The code which performs these operations is marked with blue ovals on the screenshot above. The second array consists of decimal numbers from 0 to 255, which are converted to characters using the ASCII table. Both code fragments obtained by conversion are executed using the “eval” command (shown on the screenshot with red arrows).

The entire algorithm above could have been implemented with a few lines of code, but the cybercriminals used special techniques (marked with yellow ovals in the screenshot) to make detection more difficult:

  1. deliberately causing an exception with the  “document.body*=document” command;
  2. checking the style of the first element using the command “document.getElementsByTagName(“d”+”iv”)[0].style.left===”””; note that an empty element is inserted for this purpose into the document (in the second line);
  3. calling “if(123)”, which makes no sense, since this expression is always true;
  4. breaking up function names and subsequently concatenating the parts.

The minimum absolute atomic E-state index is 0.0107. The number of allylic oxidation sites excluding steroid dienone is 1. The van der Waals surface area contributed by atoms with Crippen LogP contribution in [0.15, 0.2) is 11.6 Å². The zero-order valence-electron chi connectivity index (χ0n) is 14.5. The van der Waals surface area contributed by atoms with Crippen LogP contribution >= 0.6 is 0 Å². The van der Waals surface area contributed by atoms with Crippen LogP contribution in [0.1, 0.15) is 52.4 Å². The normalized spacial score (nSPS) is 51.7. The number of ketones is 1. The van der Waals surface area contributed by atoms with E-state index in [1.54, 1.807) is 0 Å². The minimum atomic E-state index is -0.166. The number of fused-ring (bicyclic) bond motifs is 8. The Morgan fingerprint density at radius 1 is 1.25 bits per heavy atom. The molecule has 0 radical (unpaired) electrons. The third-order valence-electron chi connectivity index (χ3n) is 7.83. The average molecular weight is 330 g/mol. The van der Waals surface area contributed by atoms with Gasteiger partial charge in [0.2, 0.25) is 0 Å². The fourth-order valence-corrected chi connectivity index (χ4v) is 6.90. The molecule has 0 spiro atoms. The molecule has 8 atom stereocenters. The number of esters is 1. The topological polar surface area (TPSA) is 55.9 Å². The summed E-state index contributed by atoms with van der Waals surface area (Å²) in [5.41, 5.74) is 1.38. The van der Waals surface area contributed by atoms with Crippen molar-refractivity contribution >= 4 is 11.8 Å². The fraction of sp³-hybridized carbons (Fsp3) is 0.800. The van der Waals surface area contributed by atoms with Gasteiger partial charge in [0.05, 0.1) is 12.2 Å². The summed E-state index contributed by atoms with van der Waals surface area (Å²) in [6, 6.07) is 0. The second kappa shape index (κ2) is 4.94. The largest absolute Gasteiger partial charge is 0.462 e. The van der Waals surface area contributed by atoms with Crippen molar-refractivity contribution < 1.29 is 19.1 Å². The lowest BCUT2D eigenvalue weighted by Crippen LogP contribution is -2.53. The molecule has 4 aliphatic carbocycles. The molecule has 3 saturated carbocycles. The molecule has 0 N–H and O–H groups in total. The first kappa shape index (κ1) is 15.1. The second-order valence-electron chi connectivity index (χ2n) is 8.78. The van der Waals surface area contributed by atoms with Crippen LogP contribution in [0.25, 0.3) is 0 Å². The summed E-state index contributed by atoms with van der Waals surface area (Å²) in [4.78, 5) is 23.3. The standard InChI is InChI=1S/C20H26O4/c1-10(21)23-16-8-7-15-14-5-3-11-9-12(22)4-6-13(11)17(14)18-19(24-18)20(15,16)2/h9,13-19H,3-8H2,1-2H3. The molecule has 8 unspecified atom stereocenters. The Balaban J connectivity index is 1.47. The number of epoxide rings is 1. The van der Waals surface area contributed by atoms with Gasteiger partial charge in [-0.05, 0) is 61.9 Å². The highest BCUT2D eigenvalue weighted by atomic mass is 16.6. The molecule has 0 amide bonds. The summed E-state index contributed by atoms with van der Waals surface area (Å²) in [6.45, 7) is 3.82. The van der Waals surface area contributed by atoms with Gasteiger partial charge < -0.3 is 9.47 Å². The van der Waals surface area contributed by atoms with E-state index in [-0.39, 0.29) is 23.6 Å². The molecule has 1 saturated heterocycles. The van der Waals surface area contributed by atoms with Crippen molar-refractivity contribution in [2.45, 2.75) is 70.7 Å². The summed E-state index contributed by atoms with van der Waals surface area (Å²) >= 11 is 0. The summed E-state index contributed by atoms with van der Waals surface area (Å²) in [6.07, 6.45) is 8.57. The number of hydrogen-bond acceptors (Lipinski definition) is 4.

In addition to the tricks described above, cybercriminals use numerous minor code changes that can hamper signature-based detection. Although our antivirus engine, for example, includes a script emulator and simple changes in constants and operations will not affect the effectiveness of detection, the tricks described above can make things more difficult for an emulator, too.

After decryption, code appears in RAM — we will refer to it as the “decrypted script”. It consists of two parts.

The first part is a module based on the free PluginDetect library, which can be used to determine the versions and capabilities of most modern browsers and their plugins. Cybercriminals use a variety of libraries, but this module is a key element of any exploit pack. BlackHole uses PluginDetect to select the appropriate exploits for download depending on the software installed on the user machine. By ‘appropriate’ we mean those exploits which have the highest chances of successfully running and launching malware on a specific PC.